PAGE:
Spaniards rank family, partner, and friends as the aspects of life that create the most contentment for them, according to a 2016 SOCIAL attitudes survey. Their health and free time came next. Yet, unlike in the United States, I found that few gyms exist in Barcelona. Most people spend their time outdoors, trekking nearby trails, walking pets at the park, or strolling along the sidewalks. I also noticed a ton of swimming pools; research indicates they’re responsible for why Iceland ranks so high in happiness charts.
In NYC, I was a gym rat, but I wasn’t any happier for it. On the contrary, I felt guilty when I couldn’t go. And when I was there, I often felt intimidated by the taut bods. A Spanish friend once told me, “Europeans don’t exercise to get abs.” That’s when I realized that my body looking a certain way wasn’t important to me, so why kill myself for it? Instead, I picked up healthy habits such as walking everywhere and not eating out (there was, like, one McDonald’s in the entire city). Since then, I’ve given up the gym, but I’m the fittest I’ve ever been.
You have a better chance of living a longer happily ever after.
The most recent data from Eurostat shows that Spain has the highest life expectancy of all European countries (83.3 years). It might be due to their affinity for walks, a Mediterranean diet, or the excellent health care system, but I won’t rule out the tradition of taking a daily siesta. Typical lunches last two to three hours. Lest you blame laziness, they don’t work less. They simply value rest time in the middle of their workday.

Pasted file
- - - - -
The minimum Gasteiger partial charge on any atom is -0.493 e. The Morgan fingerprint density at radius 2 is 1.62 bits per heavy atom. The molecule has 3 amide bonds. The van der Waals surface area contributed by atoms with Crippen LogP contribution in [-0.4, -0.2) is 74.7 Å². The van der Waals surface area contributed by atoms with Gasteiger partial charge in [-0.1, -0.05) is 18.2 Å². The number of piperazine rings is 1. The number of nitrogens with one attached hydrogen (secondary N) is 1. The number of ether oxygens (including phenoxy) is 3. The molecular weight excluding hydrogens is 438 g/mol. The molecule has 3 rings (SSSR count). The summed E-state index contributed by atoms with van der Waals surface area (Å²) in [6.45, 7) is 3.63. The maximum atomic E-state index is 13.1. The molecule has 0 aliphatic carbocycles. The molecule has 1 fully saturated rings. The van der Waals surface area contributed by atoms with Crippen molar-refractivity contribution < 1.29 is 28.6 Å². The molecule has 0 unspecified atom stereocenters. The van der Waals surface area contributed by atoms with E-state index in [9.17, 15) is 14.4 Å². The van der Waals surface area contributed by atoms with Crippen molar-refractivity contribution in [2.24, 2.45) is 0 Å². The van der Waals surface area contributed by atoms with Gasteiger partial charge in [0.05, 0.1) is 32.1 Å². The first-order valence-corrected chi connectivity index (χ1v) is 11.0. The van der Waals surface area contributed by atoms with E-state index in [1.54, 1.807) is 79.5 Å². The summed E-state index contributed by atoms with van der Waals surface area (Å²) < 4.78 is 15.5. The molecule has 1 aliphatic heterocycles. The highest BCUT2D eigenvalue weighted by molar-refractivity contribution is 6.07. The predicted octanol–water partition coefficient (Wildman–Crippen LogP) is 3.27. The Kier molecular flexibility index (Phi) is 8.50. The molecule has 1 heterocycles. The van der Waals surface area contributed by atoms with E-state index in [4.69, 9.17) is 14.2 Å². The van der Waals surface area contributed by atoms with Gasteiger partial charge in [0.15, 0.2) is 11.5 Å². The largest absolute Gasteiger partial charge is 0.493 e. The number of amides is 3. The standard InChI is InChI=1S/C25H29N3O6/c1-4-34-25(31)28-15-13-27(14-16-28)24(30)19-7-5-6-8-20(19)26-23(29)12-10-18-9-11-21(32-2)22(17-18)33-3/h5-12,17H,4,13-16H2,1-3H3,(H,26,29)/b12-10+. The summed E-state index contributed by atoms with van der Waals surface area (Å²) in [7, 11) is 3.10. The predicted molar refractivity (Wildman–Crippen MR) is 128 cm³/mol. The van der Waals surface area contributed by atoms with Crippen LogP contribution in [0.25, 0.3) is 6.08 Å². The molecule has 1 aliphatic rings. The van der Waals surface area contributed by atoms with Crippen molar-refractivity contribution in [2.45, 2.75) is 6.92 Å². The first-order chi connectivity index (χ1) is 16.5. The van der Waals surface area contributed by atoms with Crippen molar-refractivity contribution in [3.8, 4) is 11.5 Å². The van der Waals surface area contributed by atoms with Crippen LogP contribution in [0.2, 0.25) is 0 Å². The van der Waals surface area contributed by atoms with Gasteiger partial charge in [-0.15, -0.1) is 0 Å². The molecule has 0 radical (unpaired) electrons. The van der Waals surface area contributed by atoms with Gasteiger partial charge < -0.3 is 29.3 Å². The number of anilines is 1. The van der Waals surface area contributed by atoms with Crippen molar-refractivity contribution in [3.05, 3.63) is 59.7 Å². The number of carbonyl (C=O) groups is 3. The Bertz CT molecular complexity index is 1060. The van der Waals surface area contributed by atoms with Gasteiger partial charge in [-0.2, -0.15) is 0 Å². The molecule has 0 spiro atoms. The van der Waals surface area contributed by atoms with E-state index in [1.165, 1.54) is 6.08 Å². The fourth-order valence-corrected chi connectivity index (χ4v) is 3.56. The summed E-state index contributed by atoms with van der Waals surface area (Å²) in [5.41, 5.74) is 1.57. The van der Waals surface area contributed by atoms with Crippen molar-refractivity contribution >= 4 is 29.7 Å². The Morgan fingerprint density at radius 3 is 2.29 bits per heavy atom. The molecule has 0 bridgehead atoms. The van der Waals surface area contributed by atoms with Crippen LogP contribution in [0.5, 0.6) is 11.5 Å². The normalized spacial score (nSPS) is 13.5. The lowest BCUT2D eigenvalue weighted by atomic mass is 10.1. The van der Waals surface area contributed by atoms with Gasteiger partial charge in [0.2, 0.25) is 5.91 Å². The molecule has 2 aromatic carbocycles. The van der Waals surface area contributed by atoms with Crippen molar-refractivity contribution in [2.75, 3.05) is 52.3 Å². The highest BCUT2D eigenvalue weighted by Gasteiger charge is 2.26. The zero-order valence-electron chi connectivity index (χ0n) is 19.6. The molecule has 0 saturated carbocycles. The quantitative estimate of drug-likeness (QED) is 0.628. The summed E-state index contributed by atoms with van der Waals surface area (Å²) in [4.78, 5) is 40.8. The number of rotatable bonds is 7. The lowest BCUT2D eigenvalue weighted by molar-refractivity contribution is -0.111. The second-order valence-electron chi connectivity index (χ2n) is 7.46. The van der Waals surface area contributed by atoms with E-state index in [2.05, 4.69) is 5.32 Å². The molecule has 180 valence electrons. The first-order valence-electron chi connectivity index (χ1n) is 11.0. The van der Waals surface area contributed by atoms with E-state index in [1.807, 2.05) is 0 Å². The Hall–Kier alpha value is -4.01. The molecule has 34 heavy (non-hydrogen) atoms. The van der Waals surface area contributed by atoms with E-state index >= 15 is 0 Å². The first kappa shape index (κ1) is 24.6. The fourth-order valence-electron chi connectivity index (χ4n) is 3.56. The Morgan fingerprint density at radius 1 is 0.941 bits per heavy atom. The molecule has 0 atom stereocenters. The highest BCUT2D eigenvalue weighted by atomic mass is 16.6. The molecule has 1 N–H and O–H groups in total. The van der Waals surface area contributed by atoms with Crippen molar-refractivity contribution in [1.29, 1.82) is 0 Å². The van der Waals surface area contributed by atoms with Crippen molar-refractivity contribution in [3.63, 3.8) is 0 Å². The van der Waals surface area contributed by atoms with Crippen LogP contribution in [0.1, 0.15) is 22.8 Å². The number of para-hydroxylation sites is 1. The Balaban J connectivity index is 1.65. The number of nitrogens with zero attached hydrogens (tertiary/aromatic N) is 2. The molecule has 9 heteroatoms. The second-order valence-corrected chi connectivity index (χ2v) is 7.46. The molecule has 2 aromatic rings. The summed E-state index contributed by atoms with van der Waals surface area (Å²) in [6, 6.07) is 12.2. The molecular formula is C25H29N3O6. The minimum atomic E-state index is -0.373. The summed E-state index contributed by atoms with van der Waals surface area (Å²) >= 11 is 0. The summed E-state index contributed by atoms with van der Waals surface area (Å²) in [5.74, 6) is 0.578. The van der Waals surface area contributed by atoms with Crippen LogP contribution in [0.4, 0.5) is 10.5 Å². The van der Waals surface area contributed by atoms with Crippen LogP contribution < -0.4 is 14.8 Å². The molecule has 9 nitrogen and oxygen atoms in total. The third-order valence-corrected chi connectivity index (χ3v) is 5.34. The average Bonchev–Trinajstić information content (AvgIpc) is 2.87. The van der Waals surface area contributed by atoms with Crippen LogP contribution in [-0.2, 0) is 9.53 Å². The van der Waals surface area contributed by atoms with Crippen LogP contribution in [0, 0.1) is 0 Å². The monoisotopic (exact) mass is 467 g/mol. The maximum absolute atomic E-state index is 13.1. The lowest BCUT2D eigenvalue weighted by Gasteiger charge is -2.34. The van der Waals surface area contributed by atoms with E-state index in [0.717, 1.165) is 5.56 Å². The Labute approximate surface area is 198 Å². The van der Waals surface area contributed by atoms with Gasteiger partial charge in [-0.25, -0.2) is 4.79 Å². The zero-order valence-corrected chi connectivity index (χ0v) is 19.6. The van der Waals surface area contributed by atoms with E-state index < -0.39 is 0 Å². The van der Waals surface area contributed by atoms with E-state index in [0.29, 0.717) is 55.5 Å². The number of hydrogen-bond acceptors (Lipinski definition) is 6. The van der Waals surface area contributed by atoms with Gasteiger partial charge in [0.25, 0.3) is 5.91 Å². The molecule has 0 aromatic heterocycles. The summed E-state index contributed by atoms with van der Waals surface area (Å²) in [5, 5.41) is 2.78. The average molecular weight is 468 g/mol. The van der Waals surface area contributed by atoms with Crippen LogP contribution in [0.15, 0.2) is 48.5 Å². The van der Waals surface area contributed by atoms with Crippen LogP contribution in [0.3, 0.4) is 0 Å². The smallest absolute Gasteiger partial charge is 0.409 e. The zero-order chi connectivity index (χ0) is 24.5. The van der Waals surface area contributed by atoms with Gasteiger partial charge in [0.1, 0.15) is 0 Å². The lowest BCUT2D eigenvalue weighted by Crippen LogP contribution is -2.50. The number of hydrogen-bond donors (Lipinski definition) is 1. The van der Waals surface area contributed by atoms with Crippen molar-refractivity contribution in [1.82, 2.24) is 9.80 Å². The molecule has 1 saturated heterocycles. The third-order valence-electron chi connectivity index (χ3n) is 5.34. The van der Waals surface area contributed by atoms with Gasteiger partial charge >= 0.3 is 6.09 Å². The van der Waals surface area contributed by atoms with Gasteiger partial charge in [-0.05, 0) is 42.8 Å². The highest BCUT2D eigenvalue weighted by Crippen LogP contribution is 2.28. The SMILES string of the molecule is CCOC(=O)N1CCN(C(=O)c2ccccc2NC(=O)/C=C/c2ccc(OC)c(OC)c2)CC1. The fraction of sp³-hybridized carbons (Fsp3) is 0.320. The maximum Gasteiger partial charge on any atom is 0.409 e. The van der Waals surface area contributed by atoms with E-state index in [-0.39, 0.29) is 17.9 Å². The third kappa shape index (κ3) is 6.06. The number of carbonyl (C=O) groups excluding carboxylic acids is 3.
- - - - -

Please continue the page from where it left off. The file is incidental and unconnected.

Punctuating the American 9 to 5 with a two-hour lunch likely isn’t going to happen anytime soon (cough*ever*cough), but how many times do you find yourself chomping over your laptop or skipping breaks because you have to finish “just one more thing”?
Last year, Roberto A. Ferdman reported for the Washington Post that according to the latest American Time Use Survey, 53 percent of Americans eat breakfast alone and 45 percent eat midday meals alone. We’ve also been eating breakfast less often for twenty years running. And a 2012 survey found that 65 percent of working Americans either eat lunch at their desks or don’t eat lunch at all. We’re looking for longevity in the wrong place, people.
While we can’t take longer lunches, we can at least plan to enjoy it in pleasant company. Life’s too short to be dining with a desk. Studies show that overworked individuals make more mistakes and are prone to depression, which only leads to increased stress levels. By valuing our break times, we’ll be more productive, healthier, and happier in the long run.
Five years ago, I thought that if I didn’t work hard to get a promotion every year, continually add to my list of accomplishments and obligations, or attend every networking event, I’d miss out on life’s greatest opportunities. My life now is quite different from the leisurely lifestyle Spaniards are renowned for, but I’m so much happier being less busy and more me.
In her quest to find out whether there’s such a thing as leaning in too far, Anna Quinlan writes that you’ve got to “take a breath, look around, listen to your gut.” With a clearer schedule comes clearer eyes to “survey the landscape of choices, to survey the landscape of your own identity, to decide what it is that you want for yourself—your real, authentic self—and to lean, choice by choice, in that direction.”
To busy or not to busy? That is the question. Only you have the answer.
Photo Credit: Erin Woody Photography